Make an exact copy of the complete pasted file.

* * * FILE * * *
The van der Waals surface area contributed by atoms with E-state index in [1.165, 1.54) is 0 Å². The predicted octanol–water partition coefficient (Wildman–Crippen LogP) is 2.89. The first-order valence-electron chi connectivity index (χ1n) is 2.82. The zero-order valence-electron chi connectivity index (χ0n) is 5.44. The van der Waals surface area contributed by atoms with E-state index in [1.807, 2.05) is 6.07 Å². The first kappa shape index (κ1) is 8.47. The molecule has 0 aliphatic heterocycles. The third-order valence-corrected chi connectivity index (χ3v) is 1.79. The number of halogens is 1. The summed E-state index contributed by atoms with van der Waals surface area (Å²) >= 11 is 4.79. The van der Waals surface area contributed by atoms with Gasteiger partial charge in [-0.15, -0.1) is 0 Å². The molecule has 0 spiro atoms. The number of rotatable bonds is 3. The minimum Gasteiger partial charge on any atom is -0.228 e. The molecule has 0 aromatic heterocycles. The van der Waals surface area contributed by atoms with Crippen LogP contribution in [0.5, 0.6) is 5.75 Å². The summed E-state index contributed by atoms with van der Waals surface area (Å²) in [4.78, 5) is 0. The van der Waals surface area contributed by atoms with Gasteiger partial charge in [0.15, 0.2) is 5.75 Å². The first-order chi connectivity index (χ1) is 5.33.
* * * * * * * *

The van der Waals surface area contributed by atoms with E-state index in [1.165, 1.54) is 0 Å². The predicted octanol–water partition coefficient (Wildman–Crippen LogP) is 2.89. The first-order valence-electron chi connectivity index (χ1n) is 2.82. The zero-order valence-electron chi connectivity index (χ0n) is 5.44. The van der Waals surface area contributed by atoms with E-state index in [1.807, 2.05) is 6.07 Å². The first kappa shape index (κ1) is 8.47. The molecule has 0 aliphatic heterocycles. The third-order valence-corrected chi connectivity index (χ3v) is 1.79. The number of halogens is 1. The summed E-state index contributed by atoms with van der Waals surface area (Å²) >= 11 is 4.79. The van der Waals surface area contributed by atoms with Gasteiger partial charge in [-0.15, -0.1) is 0 Å². The molecule has 0 spiro atoms. The number of rotatable bonds is 3. The minimum Gasteiger partial charge on any atom is -0.228 e. The molecule has 0 aromatic heterocycles. The van der Waals surface area contributed by atoms with Crippen LogP contribution in [0.5, 0.6) is 5.75 Å². The summed E-state index contributed by atoms with van der Waals surface area (Å²) in [4.78, 5) is 0. The van der Waals surface area contributed by atoms with Gasteiger partial charge in [0.15, 0.2) is 5.75 Å². The first-order chi connectivity index (χ1) is 5.33.